Hollywood Gets Green Light to Resume Production
Film and Television Studios Allowed to Reopen
Hollywood film and television studios were shuttered for three months due to the pandemic, but last Friday the state of California gave them the green light to resume production. Though some directors, actors, and camera crews will be returning to sets this week, the industry will be dealing with pandemic-related hurdles for some time.
Writers have already begun reworking their scripts to avoid filming scenes that could put actors at risk of contracting COVID-19. Shoots in exotic locations, intimate scenes between actors, and large crowds on set will be limited, or even non-existent for some time.
New Industry Guidelines for Sets
Some of the new industry guidelines include “regular, periodic testing of the cast and crew,” and making sure a “COVID-19 Compliance Officer” is present on every set.
Each studio will find slightly different ways to keep everyone safe. Directors and crew members may be asked to wear masks and social distance, while actors may be sequestered in special holding areas between scenes to minimize unnecessary interactions with others.
As studios put together new safety guidelines, they are also creating new insurance policies that include clauses about coronavirus. This is difficult because insurance companies are hesitant to change policies without adding increased premiums and exceptions to the coverage. The production shutdown resulted in a major increase in claims, and insurance companies have been declining coverage to studios for disruptions caused by the virus.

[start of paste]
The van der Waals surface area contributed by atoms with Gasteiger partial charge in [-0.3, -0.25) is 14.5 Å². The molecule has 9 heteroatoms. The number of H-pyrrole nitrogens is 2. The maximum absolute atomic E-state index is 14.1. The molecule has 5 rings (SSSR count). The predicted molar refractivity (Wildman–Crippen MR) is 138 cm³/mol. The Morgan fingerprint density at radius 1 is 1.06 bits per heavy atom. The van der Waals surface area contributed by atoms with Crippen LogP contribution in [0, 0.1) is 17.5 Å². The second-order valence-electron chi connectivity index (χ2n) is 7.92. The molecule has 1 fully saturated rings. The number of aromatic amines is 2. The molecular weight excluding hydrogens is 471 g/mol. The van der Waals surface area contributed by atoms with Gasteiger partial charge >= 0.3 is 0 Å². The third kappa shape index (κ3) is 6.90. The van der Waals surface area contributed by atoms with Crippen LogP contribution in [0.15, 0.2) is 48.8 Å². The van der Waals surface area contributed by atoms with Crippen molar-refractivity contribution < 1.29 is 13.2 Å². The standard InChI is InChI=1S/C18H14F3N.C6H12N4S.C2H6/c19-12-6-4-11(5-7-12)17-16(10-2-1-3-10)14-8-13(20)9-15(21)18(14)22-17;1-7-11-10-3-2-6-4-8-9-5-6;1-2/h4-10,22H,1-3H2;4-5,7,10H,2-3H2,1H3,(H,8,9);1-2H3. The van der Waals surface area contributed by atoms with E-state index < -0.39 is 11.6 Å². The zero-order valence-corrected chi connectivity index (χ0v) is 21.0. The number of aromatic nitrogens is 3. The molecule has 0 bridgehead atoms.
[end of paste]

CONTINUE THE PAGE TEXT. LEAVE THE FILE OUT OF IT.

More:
Making Movies Might Become More Expensive
Industry analysts believe most filming will not resume until late July at the earliest, as many production companies are still working to make their sets comply with new regulations.
Large-budget films with hundreds of crew members at remote locations may not resume until August unless these shoots are happening in countries that weren’t hit as hard by the virus. For example, in New Zealand, Director James Cameron plans to resume filming the Avatar sequel in just a few days.
It’s likely production of unscripted shows like reality TV may trickle back more quickly. This is because these shows often have smaller, non-union crews and are less financially risky than their scripted counterparts.
Industry analysts are also thinking about the impact new safety protocols will have on production budgets. In order to comply with social distancing guidelines, studios will likely have longer shooting schedules which will increase costs. This could double or even triple the total cost of production. While Friday’s reopening was a small victory, Hollywood will still face pandemic-related hurdles this summer.
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